Shalom, my name is Eial. This is a story about how making mezuzahs helped save me from a very, very, dark place that is known as combat related PTSD.
Shalom. My name is Eial Ovin. This is a story about how
making mezuzahs helped save me from a very, very dark place
known as combat related PTSD.
On August 2, 2011, I turned 18-years old and like all Israeli men, it was
my time to join the IDF (Israel Defense Forces). I grew up on Kibbutz
Saar in the Galilee where I continue to live and work.
I tried out for and was accepted into Palchan Tzanchanim, the Special
Forces of the Paratroopers. After a year and a half of arduous and
rigorous training, on July 8 th , 2014, Israel began Operation Protective
Edge, an all-out assault against military forces of Hamas
and Islamic Jihad in the Gaza strip.
It was a methodically slow and bloody 50-day military campaign. The
mission was to destroy military capabilities of an enemy that
challenged the sovereignty of Israel daily. We were specifically
charged with finding and blowing up tunnels in Gaza. My team was in
the worst explosion of the war. My unit lost six of the 69-soldiers who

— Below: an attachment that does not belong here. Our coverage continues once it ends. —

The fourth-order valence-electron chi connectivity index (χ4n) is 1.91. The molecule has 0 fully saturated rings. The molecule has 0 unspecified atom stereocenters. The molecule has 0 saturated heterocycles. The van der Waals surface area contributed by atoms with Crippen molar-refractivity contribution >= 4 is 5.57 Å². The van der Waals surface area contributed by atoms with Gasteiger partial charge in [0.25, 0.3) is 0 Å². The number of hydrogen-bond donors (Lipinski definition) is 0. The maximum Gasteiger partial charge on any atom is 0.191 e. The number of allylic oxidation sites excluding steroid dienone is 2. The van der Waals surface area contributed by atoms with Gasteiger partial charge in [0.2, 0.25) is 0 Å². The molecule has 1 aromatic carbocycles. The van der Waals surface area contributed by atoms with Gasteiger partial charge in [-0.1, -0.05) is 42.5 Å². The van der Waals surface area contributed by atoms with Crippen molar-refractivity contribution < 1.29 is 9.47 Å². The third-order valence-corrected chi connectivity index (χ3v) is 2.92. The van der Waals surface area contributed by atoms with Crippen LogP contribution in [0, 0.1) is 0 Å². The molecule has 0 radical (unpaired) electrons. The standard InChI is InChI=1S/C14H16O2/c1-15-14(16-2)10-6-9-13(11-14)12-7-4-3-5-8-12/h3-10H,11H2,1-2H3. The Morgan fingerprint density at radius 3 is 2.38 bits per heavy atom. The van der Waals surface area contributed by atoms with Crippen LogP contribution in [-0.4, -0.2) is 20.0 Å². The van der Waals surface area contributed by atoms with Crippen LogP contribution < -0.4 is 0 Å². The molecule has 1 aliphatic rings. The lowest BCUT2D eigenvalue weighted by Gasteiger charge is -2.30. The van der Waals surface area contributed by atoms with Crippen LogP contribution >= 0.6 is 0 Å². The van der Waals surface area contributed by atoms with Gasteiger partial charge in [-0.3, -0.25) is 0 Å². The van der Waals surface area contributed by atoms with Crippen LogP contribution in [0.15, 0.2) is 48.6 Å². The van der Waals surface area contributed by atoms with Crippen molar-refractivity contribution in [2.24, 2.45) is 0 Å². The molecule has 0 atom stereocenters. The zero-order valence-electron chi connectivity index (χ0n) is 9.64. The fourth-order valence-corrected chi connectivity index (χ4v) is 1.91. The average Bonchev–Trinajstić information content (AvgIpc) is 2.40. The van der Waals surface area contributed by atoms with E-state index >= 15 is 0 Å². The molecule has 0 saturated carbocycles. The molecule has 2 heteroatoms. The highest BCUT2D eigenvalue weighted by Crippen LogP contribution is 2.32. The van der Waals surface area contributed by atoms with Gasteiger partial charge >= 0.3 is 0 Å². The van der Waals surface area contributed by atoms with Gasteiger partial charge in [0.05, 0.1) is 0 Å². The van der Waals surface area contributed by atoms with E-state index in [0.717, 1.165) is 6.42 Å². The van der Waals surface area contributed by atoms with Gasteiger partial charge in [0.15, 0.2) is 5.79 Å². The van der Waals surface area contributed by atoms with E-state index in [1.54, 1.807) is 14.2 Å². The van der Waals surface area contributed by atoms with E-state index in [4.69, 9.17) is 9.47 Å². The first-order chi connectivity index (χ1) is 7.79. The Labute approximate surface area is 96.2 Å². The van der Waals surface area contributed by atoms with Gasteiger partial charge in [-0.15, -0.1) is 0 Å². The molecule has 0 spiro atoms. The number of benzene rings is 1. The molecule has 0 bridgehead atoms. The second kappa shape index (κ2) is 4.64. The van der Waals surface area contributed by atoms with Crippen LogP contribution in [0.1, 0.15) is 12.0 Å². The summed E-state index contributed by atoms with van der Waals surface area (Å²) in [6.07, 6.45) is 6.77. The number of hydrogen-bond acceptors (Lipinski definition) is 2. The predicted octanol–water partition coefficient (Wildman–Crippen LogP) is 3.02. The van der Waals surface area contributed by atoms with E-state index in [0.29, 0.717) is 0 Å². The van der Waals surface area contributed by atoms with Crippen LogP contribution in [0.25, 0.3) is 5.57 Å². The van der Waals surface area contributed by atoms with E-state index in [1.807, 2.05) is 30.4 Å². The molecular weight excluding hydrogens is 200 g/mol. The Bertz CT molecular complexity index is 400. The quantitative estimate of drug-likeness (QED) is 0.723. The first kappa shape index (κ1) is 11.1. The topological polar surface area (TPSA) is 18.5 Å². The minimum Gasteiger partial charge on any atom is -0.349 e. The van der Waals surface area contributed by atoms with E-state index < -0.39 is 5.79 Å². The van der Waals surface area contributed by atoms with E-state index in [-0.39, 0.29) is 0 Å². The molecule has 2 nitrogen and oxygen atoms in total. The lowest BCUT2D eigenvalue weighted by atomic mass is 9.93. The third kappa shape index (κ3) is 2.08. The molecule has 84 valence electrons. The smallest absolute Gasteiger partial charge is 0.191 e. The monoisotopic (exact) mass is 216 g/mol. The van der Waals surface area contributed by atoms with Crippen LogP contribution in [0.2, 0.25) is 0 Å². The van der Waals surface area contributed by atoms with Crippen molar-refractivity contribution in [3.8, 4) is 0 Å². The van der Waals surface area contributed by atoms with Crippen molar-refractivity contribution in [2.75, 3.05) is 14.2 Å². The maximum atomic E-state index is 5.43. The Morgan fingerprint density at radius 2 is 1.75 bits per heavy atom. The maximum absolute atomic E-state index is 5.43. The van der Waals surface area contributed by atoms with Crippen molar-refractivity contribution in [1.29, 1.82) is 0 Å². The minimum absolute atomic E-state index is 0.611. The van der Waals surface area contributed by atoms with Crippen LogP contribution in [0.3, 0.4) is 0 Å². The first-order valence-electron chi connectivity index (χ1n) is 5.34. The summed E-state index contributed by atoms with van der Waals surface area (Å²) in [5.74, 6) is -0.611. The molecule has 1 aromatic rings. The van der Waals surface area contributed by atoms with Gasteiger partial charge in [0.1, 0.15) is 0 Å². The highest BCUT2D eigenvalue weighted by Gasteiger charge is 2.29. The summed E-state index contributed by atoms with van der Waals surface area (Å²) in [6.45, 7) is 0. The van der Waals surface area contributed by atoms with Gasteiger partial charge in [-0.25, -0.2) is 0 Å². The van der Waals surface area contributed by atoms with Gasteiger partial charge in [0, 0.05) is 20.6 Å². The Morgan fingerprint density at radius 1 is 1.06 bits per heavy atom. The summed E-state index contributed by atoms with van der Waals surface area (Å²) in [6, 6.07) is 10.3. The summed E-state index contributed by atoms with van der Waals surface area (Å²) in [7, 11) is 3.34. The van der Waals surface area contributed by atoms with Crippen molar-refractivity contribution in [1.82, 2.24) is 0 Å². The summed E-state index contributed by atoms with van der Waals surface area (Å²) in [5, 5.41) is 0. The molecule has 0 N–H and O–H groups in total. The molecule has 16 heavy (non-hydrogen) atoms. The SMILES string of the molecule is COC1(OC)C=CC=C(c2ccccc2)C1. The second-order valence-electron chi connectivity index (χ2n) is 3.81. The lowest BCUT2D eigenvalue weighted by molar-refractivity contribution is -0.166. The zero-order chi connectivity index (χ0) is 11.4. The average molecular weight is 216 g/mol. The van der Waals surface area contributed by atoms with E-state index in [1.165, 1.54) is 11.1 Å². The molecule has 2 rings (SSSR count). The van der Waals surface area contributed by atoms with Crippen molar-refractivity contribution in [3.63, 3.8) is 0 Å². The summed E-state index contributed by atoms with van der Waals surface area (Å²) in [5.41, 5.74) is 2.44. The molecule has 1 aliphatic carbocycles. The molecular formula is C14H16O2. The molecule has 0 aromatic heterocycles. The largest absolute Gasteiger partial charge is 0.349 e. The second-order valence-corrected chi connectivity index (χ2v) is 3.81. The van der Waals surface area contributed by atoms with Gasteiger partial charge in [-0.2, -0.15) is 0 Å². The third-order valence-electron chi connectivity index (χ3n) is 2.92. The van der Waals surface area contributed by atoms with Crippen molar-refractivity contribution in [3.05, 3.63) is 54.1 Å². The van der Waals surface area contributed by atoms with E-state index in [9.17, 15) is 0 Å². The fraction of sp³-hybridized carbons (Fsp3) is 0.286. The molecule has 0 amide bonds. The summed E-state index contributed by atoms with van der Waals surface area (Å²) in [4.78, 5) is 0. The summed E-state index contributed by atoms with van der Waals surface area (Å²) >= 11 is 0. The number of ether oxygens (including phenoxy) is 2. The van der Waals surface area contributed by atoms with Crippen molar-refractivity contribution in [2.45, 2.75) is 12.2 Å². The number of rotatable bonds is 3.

were killed during Operation Protective Edge including my
commander. Eighteen alone, were injured from our team, some
maimed for life. When this 50-day war ended, I was an emotional
mess. Little did I know that my war against PTSD had just begun.
I always liked the woodworking shop in my kibbutz. As a farm boy, I
felt an affinity with oak and olive woods, as they represent deep roots
to the land. The woodshop became my escape from people and my
pain. The smell of the wood helped me forget the smell of gunpowder.
Still, I was restless. One day, my hands were guided to create a
mezuzah, an odd creation from a “super-secular” kibbutznik who
hardly ever attended services in a synagogue.
Throughout the process, my thoughts drifted to the friends I had lost
in combat. Their memory inspired me to finish one mezuzah after the
other. It became a passion. Perhaps an obsession.
In looking at the final product, time-and-again, I experienced a sense
of serenity. Giving the dead wood a new life as a memorial mezuzah
became my therapy. This historic protective symbol of our people
from death, became a living memorial for my soldiers and my friends
who were killed in action. The profound meaning of the mezuzahs has
a deep therapeutic effect on me which helps me cope with my PTSD.
Making mezuzahs is now my full-time work. Each mezuzah is unique
along with my other Judaica artwork.